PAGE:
Most of the processing steps used in preparing a toner are concerned with the manufacture and grinding of the carrier, which may contain a colouring agent, and other compounds intended to control the properties of the particles. Only near the end of the process does the dry blending of surface additives and dye particles take place. The dye particles give the toner the desired colour. The additives are intended to give the final toner desirable properties, and serve several purposes, including controlling surface conductivity of the carrier particles, and ensuring that the toner has desirable flow characteristics in the printer cartridge. It is during this last preparation step that the second migratable dye is blended into the toner particles. Usually the only subsequent process steps are ones concerned with the grading of the final product to ensure consistency and uniform printing behaviour. Hence apart from including the second migratory dye, the toner of this invention is intended to function in exactly the same way as a conventional toner in the printer, and is prepared by essentially the same process. It is nevertheless essential that the second migratory dye does not interfere with either the toner preparation process, or the laser printing procedure, especially the step in which the toner is fused to the document surface. As is noted above, the currently available toners used in transfer printing onto fabrics, and in colour copiers meet these requirements.
The toners used in polychrome images present a special case. In black toners, the dye used is generally carbon black or ferrite, neither of which are migratable. In coloured toners, of which there are generally three, the colour is obtained by incorporating a single dye, or by using several dyes. Similarly, a given colour in the polychrome image may well often involve more than one toner colour. It is within the concepts of this invention to regard a minor proportion of a single coloured dye in a toner for a polychrome image as being the second migratable dye.
In order to create the second image, a small amount of an accelerator, in liquid or vapour from, is applied to the laser printed part of the document. How much of the laser printed image is treated is a matter of choice. The two main choices are how much of the image is to be treated, and, in the case of a polychrome image, which colours will contain a migratable dye. These will be decided based on the nature of the document, and its likely uses. The accelerator which is used is a small amount of an organic solvent, in which the migratable dye is at least partially soluble. Suitable accelerators include isopropanol, ethanol, methanol, acetone and methylethylketone.
The accelerator is applied to the desired part of the laser printed image by any suitable means, such as spray, exposure to vapour, brushing, and dipping. If only part of the image is to be treated, a suitable masking method is used.
When this invention is applied to a document which is printed on paper, it has been found that the migrated dye image sometimes is blurred somewhat, as the dye will sometimes tend to migrate sideways, as well as into, the paper. Thus although the migrated dye is in substantial registration with the original image, image quality and clarity often are lost to a degree in the migrated image. For some applications this is of little or no importance. But in some applications image quality, and fidelity with the original printed image, are important. It has been found quite surprisingly that the blurring effects often encountered with paper documents do not occur when the laser printed image is produced on one of the non-paper laser printable sheet materials now available. For clarity, these will be referred to as synthetic paper. These synthetic papers generally are sheet materials which have many of the attributes of paper, together with other properties not possessed by paper. For example, the material sold as "Teslin" (a trade mark of PPG Industries, Inc.) is described as a microporous, single layer, highly filled, plastic film, like paper, it appears to be made from fibres, but unlike paper it is extremely difficult to tear. The base material used in "Teslin" is stated to be of the polyolefin family, and the filler is stated to be silica. Another synthetic paper is the material known as "Tyvak".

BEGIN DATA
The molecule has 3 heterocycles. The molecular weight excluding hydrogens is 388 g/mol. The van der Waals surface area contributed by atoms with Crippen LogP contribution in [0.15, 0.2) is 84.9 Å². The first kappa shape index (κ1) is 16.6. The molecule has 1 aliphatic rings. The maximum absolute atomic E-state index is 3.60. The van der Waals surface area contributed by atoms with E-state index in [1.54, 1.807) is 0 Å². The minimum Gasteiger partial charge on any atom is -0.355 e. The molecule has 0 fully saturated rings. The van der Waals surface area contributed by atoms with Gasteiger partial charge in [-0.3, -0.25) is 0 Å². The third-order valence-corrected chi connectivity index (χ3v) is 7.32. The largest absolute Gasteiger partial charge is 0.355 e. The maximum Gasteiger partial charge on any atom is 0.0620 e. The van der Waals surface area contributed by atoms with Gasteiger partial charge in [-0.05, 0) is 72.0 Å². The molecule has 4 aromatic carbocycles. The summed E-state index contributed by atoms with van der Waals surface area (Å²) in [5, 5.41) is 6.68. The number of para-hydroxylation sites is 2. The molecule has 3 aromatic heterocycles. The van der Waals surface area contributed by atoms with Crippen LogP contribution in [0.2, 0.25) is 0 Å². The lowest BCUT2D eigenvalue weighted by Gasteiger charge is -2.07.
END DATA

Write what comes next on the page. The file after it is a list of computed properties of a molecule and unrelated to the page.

It has been found that these synthetic papers, particularly "Teslin", have one unusual and unexpected property. It is well known that these materials can be printed using an ordinary laser printer. It has been found that the toners, referred to above, used in making transfer images can also be used in laser printing onto synthetic paper. However, when the laser image is exposed to the accelerator, for example liquid isopropanol, the second dye migrates directly into the synthetic paper to produce a migrated image having almost the same quality as the original image and with almost the same clarity. Indeed in many instances, especially on "Teslin", there is little discernable difference between the two images. It is therefore possible to produce a single image, which may include both alphanumeric information in both ordinary and machine readable form, and pictorial information, such as a computer generated likeness of a person, which can be viewed essentially from both sides of the document. Whilst modifying the laser printed image on the surface still is possible, modifying the migrated image, which is not only in the synthetic paper, but which also reproduces with significant fidelity the printed image, is extremely difficult without causing gross and visible damage to the synthetic paper sheet. It is thus apparent that using a laser toner which contains a migratable dye, and then printing onto a synthetic paper permits the preparation of a document which is significantly more resistant to tampering and alteration.
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|U.S. Classification||430/47.5, 430/10, 430/124.13, 430/124.21, 430/124.5|
|International Classification||G03G8/00, B41M3/14, G03G13/01, G03G9/09, G03G11/00|
|Cooperative Classification||G03G11/00, G03G9/0902, G03G9/0904, G03G9/0926, G03G9/08795, B41M3/14, G03G13/013, G03G9/08797, G03G9/08791, G03G9/08782, G03G8/00|
|European Classification||B41M3/14, G03G9/09F, G03G11/00, G03G8/00, G03G13/01D, G03G9/09B1, G03G9/087H5, G03G9/087H3, G03G9/087H6, G03G9/087F3, G03G9/09B|
|Mar 28, 1995||RR||Request for reexamination filed|
Effective date: 19950207
|Mar 11, 1996||AS||Assignment|
Owner name: AIT CORPORATION, CANADA
Free format text: ASSIGNMENT OF ASSIGNORS INTEREST;ASSIGNORS:SHAW, JOEL F;VANBEEK, GARY A.;REEL/FRAME:007854/0394
Effective date: 19960227
|May 15, 1998||FPAY||Fee payment|
Year of fee payment: 4
|May 19, 1999||AS||Assignment|
Owner name: CANADIAN IMPERIAL BANK OF COMMERCE, CANADA
Free format text: SECURITY INTEREST;ASSIGNOR:AIT ADVANCED INFORMATION TECHNOLOGIES CORPORATION;REEL/FRAME:009958/0733
Effective date: 19990413
|May 17, 2002||FPAY||Fee payment|
Year of fee payment: 8
|Jun 4, 2003||AS||Assignment|
Owner name: 3M INNOVATIVE PROPERTIES COMPANY, MINNESOTA
Free format text: ASSIGNMENT OF ASSIGNORS INTEREST;ASSIGNORS:ATT ADVANCED INFORMATION TECHNOLOGIES CORPORATION;AMERICAN ELECTRONIC SIGN COMPANY;REEL/FRAME:013705/0483
Effective date: 20020712
|May 22, 2006||FPAY||Fee payment|
Year of fee payment: 12